Stratford sub Castle Garden Club May 2021

I seem to have heard it more often, just lately, a rather resigned voice saying

"ARE WE GOING TO HAVE ANY LUNCH TODAY?"

This is a sign that the gardening season is in full swing and I realise now, as I think about writing to you, that in the garden I stop using proper time – you know, the sort that you get on your watch. I switch into a special mode called gardener’s time. It works like this. Get off to a late and slow start in a morning, still stiff from yesterday, and after breakfast do a survey of which of the many jobs is most pressing. A few little jobs get done now, then it is time for morning coffee. After that, a bigger job gets done and only when this is completed do I think about getting lunch. You can see that there is room for slippage here, compared to other people’s timetable and Andrew’s nutrient requirements. (If you are worried about him, he does look really well).

Well, what have I been doing? It is a big job that started last November and will be finished by the time you read this, but only just. I have done a major re-organisation of all the beds. First, the Autumn-fruiting raspberry bed has gone. The canes have never done well where they were and have frequently been renewed so now they are in two different areas, amongst flowers.  Raspberries are in the Rosaceae (Rose) family so new ones should not be planted in the place of old but I was trying my luck. A fig tree, which had been in position, elsewhere, for six years, has been moved (this took us two days) into the raspberry bed. It had originally been planted in a root restraining bag, as should happen with figs, so that fruit growth is promoted over root growth. This meant that we could lift it with fairly intact roots apart from some that had escaped over the top of the bag. I have replanted it, without the bag, now that I realise that my shallow soil will be restraint enough.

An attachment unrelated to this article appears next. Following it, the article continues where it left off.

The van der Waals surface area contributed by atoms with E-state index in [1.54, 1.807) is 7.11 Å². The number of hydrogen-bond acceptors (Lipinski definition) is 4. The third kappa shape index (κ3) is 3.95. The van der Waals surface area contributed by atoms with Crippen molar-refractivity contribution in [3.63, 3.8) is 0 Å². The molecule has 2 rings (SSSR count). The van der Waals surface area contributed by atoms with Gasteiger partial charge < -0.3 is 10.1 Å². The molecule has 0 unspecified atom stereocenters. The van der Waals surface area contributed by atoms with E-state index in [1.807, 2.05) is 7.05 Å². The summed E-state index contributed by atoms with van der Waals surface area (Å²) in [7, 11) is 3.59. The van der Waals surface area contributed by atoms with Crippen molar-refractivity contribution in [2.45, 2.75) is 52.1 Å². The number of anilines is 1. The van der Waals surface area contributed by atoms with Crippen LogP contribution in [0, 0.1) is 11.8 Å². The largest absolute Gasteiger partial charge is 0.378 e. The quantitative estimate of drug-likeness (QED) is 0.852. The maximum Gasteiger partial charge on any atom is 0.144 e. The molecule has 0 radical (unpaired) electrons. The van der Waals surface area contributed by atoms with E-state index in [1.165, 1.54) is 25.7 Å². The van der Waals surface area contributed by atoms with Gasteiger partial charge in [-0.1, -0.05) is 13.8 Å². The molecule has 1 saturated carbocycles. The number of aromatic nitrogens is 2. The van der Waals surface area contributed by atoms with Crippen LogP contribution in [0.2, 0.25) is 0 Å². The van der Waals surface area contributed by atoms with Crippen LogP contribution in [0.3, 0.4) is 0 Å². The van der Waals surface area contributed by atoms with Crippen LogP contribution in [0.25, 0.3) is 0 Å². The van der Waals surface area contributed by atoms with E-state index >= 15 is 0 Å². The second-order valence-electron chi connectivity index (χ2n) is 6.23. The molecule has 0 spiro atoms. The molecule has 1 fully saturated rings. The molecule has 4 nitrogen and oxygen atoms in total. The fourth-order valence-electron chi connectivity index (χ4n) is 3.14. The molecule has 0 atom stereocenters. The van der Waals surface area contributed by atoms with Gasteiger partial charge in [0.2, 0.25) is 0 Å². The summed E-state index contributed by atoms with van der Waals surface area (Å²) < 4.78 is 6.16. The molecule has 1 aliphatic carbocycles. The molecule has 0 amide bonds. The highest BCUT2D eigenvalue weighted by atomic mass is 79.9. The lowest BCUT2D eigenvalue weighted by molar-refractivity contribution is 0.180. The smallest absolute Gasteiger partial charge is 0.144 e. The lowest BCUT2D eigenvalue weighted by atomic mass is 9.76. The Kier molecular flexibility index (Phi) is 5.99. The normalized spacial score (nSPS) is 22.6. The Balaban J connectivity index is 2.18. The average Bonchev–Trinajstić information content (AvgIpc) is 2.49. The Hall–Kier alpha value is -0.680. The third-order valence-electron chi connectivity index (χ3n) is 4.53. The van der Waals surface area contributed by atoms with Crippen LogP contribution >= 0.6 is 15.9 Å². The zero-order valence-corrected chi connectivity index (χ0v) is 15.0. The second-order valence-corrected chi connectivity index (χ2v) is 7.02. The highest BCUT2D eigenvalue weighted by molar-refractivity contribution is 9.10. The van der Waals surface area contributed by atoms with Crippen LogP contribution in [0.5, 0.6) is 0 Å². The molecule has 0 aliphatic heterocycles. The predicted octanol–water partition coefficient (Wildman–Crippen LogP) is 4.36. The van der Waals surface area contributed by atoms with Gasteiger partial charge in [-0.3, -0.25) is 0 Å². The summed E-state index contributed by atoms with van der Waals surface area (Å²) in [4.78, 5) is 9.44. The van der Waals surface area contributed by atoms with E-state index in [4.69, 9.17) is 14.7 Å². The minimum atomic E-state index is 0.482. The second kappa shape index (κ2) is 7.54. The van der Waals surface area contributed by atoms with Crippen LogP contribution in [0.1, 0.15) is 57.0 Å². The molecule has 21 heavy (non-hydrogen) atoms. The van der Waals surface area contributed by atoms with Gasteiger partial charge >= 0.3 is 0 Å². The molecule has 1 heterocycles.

Alongside the fig tree there is a new blackcurrant bush, variety Big Ben’. This replaces a Ben Sarak blackcurrant bush that was elsewhere. We had disposed of it as it got an infestation of Big Bud mite for which there is no treatment available to home gardeners. As the name implies, large rounded (healthy- looking!) buds appear in the winter but these do not develop so the crop and vigour of the bush is reduced. Between the fig and blackcurrant there is a new variety of buddleja which doesn’t grow too big and when in flower the butterflies will love it. All three are under planted with perennials, to give ground cover. I have never worried about mixing fruit, veg and flowers, in fact, the runner beans, the white flowered ‘White Lady’, are going to be in my newly enlarged flower area.

In another, predominantly flower area, most plants were removed and potted up so that I could add another ton of top soil. I managed to spread that in two goes and then, redesigning started. The top storey, the tallest plants, haven’t moved. They are the two trees Albizia ‘julibrissin’ and Gleditsia ‘Sunburst’ and the shrub, Sophora ‘Sun King’. They are now joined by two new Clematis, evergreen ‘Armandii’ and Montana ‘Mayleen’ to cover the fence. Some grasses have moved in to join Melianthus Major and Rudbeckia ‘Herbstsonne’ in the middle storey and the bottom storey is planted with perennials and grasses so that I get rhythm throughout the garden. This means that many plants from elsewhere in the garden have been for a ride in a wheel barrow. The last two beds are just being finished now.

All through this replanting a new thought has been flashing in my head. GROUND COVER. The ground cover is not to stop weeds, which it will, but to protect the soil surface from the intense heat we sometimes get now. Underneath spreading plants the surface of the soil remains damp for longer, they add to the effect of any mulch you have added. I have often wondered if this shielding effect outweighs the extra water uptake by the plant itself. I think it does. Plants that I already have, but have divided, so that I have more of them for this job, are Geranium ‘Rozanne’, Campanula persicifolia and Origanum vulgare ‘Aureum’ amongst others.

Food for thought!

Dividing lots of plants and buying new ones means that I have enough spare plants for a plant stall. I look forward to a garden club ‘Rendezvous’ at my two day plant sale on Saturday 8th May and Sunday 9 May - details are in the notice that follows.  Updated 8 May. ALL SOLD OUT, SUNDAY SALE CANCELLED1

 

Happy gardening to all,

Dorothy

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This article was LAST revised on 8 May 2021 - see notice at the bottom of this page.